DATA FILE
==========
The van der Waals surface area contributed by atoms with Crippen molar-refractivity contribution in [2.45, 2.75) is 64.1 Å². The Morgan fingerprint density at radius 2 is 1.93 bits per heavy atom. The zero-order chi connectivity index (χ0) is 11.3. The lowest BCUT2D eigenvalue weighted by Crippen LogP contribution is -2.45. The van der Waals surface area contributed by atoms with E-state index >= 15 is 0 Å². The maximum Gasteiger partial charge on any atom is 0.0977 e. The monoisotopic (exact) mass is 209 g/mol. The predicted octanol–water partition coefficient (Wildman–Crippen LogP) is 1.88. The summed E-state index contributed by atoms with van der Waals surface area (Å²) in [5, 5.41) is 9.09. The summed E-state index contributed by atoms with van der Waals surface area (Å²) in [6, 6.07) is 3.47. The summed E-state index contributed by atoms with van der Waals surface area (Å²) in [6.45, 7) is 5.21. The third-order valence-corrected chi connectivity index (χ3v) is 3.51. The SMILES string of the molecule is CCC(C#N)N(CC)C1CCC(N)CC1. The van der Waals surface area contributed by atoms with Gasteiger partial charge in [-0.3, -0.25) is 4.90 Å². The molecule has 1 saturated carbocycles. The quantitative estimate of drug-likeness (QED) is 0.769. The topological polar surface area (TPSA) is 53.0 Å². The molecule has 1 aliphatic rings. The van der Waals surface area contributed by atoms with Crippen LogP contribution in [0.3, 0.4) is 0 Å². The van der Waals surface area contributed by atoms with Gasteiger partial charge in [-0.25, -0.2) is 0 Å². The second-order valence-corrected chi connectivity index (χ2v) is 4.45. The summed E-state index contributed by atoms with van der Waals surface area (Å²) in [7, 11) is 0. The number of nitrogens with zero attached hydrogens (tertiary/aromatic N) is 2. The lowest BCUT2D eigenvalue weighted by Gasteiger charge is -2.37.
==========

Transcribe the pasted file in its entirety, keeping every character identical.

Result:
The van der Waals surface area contributed by atoms with Crippen molar-refractivity contribution in [2.45, 2.75) is 64.1 Å². The Morgan fingerprint density at radius 2 is 1.93 bits per heavy atom. The zero-order chi connectivity index (χ0) is 11.3. The lowest BCUT2D eigenvalue weighted by Crippen LogP contribution is -2.45. The van der Waals surface area contributed by atoms with E-state index >= 15 is 0 Å². The maximum Gasteiger partial charge on any atom is 0.0977 e. The monoisotopic (exact) mass is 209 g/mol. The predicted octanol–water partition coefficient (Wildman–Crippen LogP) is 1.88. The summed E-state index contributed by atoms with van der Waals surface area (Å²) in [5, 5.41) is 9.09. The summed E-state index contributed by atoms with van der Waals surface area (Å²) in [6, 6.07) is 3.47. The summed E-state index contributed by atoms with van der Waals surface area (Å²) in [6.45, 7) is 5.21. The third-order valence-corrected chi connectivity index (χ3v) is 3.51. The SMILES string of the molecule is CCC(C#N)N(CC)C1CCC(N)CC1. The van der Waals surface area contributed by atoms with Gasteiger partial charge in [-0.3, -0.25) is 4.90 Å². The molecule has 1 saturated carbocycles. The quantitative estimate of drug-likeness (QED) is 0.769. The topological polar surface area (TPSA) is 53.0 Å². The molecule has 1 aliphatic rings. The van der Waals surface area contributed by atoms with Crippen LogP contribution in [0.3, 0.4) is 0 Å². The van der Waals surface area contributed by atoms with Gasteiger partial charge in [-0.25, -0.2) is 0 Å². The second-order valence-corrected chi connectivity index (χ2v) is 4.45. The summed E-state index contributed by atoms with van der Waals surface area (Å²) in [7, 11) is 0. The number of nitrogens with zero attached hydrogens (tertiary/aromatic N) is 2. The lowest BCUT2D eigenvalue weighted by Gasteiger charge is -2.37.